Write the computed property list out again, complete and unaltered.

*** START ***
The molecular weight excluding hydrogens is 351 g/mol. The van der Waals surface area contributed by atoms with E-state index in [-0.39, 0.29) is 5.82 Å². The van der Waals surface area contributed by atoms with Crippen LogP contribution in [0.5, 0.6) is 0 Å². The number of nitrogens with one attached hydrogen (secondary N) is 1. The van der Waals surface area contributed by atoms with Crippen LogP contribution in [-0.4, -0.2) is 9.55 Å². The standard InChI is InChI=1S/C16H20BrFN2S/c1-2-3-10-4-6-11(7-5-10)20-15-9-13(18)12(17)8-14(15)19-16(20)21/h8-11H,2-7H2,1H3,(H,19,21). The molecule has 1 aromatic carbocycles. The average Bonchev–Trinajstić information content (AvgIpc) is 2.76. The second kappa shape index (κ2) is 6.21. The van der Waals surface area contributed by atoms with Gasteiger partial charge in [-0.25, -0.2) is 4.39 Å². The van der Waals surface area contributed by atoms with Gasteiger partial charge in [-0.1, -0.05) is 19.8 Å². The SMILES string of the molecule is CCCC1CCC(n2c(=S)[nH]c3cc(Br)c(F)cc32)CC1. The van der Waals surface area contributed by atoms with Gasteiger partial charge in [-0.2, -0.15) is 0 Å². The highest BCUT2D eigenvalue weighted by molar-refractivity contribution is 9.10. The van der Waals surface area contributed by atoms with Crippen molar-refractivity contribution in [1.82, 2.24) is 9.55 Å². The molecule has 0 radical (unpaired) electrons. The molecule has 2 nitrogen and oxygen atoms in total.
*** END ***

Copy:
The molecular weight excluding hydrogens is 351 g/mol. The van der Waals surface area contributed by atoms with E-state index in [-0.39, 0.29) is 5.82 Å². The van der Waals surface area contributed by atoms with Crippen LogP contribution in [0.5, 0.6) is 0 Å². The number of nitrogens with one attached hydrogen (secondary N) is 1. The van der Waals surface area contributed by atoms with Crippen LogP contribution in [-0.4, -0.2) is 9.55 Å². The standard InChI is InChI=1S/C16H20BrFN2S/c1-2-3-10-4-6-11(7-5-10)20-15-9-13(18)12(17)8-14(15)19-16(20)21/h8-11H,2-7H2,1H3,(H,19,21). The molecule has 1 aromatic carbocycles. The average Bonchev–Trinajstić information content (AvgIpc) is 2.76. The second kappa shape index (κ2) is 6.21. The van der Waals surface area contributed by atoms with Gasteiger partial charge in [-0.25, -0.2) is 4.39 Å². The van der Waals surface area contributed by atoms with Gasteiger partial charge in [-0.1, -0.05) is 19.8 Å². The SMILES string of the molecule is CCCC1CCC(n2c(=S)[nH]c3cc(Br)c(F)cc32)CC1. The van der Waals surface area contributed by atoms with Gasteiger partial charge in [-0.2, -0.15) is 0 Å². The highest BCUT2D eigenvalue weighted by molar-refractivity contribution is 9.10. The van der Waals surface area contributed by atoms with Crippen molar-refractivity contribution in [1.82, 2.24) is 9.55 Å². The molecule has 0 radical (unpaired) electrons. The molecule has 2 nitrogen and oxygen atoms in total.